We are not going to reach sustainability unless we reconsider some basic ideas. Hair shirts and moral sacrifices are stupid, I’d rather talk about the things that we could do that would give us more real value.
If I’m skeptical of sustainability in practice, it is only because I want it be effective. I am afraid that it has become more a moral quest for acolytes than a new economic model. Maybe the luxury effect will kick in, but only if sustainability is obviously better than the conventional way. Sustainability seems to be something you can afford because its the right thing to do, not because its the great thing to do. Most actors, even in wealth in America, do not care about sustainability.
The majority of buildings built over the last century were built to be sold or leased, bot occupied. That means that builder is more concerned with the sell price of the building than the maintenance or operations price of occupying the building. Even in buildings that are leased, the occupants, not the owner, pay the utility bills. This encourages the occupants to be frugal of course, but not as much as if the builder had put in more expensive energy and water saving appliances in the first place. One way to he;p this would be for the builder to take out an operations bond for the efficiency of operations in the first 5 or 10 years, or the buyers to invest construction capital towards the sustainable completion of the building. Buyers could be incented to put up their cash for point on their mortgage, same as they can under contract, but with a payoff in utility savings, not mortgage payments
In planning, there are two scopes of work: land use, and transportation. While the two talk to each other, they don’t hold each other in very high regard. The land use planners make all these perfect tableau of site plans and the transportation planners come and ruin it with highways that are too wide or too narrow. The transportation planners look at the entire region and then some, try to fit all the trips somewhere, and the regional land use planners take that and overbuild in some places and underbuild in others. The divide often goes to technical and professional levels, as many land use planners are social scientists and architects, while many transportation planners are engineers. Some are very good at math, others at statistics, and others at drawings. And this is how any place is developed. Unsustainabily more often than not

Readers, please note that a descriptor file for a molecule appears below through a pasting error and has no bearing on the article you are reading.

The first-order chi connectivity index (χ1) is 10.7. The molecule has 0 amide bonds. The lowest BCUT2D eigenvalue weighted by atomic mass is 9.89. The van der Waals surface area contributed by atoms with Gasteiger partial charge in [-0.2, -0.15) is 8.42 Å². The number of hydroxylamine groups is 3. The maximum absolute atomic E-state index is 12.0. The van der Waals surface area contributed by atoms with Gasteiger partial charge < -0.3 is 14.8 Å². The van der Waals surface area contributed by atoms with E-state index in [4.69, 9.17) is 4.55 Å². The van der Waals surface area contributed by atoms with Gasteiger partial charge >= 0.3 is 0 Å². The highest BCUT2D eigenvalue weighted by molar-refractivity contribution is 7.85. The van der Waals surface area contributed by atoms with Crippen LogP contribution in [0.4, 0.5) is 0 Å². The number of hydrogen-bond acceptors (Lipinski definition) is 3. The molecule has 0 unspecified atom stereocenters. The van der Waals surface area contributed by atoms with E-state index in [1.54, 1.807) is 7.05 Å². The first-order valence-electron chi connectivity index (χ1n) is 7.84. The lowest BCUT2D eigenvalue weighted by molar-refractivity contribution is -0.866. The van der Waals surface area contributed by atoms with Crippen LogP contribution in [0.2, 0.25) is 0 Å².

This is of course an over-simplification, but there are two tracks and they assume each other will be there for the other. L:and use and transportation depend on each other too much for them to exist entirely in two sets of heads. If developers don’t pave a lot of their land for parking, they do not have an adequate receptacle for traffic. If transportation planners don’t build enough lanes to a place, they The problem is that people who try to think in both scopes are less good at the things that are rewarded in those fields. Somebody obsessed with population statistics is not going to be as good with the load balancing of regional transportation, traffic flow and intersections along a corridor the optimization of one intersection along a corridor. And that is the bread and butter of what transportation planners do. Land use is an input, not something to work with. Transportation is a given, not something to be recommended.
In organic farming and paint, there is a tradeoff between conservation and labor. Successful organic farms succeed mainly through the sweat and ingenuity of their farmers. It is easy to kill off budworms and aphids with pesticides, much harder to convince birds and ladybugs to do ti for you. I was talking with my friend about his odyssey trying to stain his deck with Low-VOC (Volatile Organic Carbon), water based stain. Wood is made to suck up water, and so it did, for coat after coat until he gave up and stained his deck in one coat of an oil based paint. I’m not saying that low VOC paints have to be water based, but it s a lot easier to be VOC when they are. You just trade your labor for the conservation value. Nice if you have the labor to spare.
I realize I have been slouching over into confusing environmentalism with sustainability. Environmentalism, the purchase of sustainable goods, is a subset of sustainability that is more about personal decisions. If we heal these and other divides, we could have a more sustainable America. The way you heal these divides is by aligning the interests of builder and owner, transportation and land use, and labor and conservation. the interests of one side with another I’d like to expand the bullets at a later date with illustrative links. Let me know if you can think of any other divides that need to be healed, I’ve got a few more to talk about this Sunday.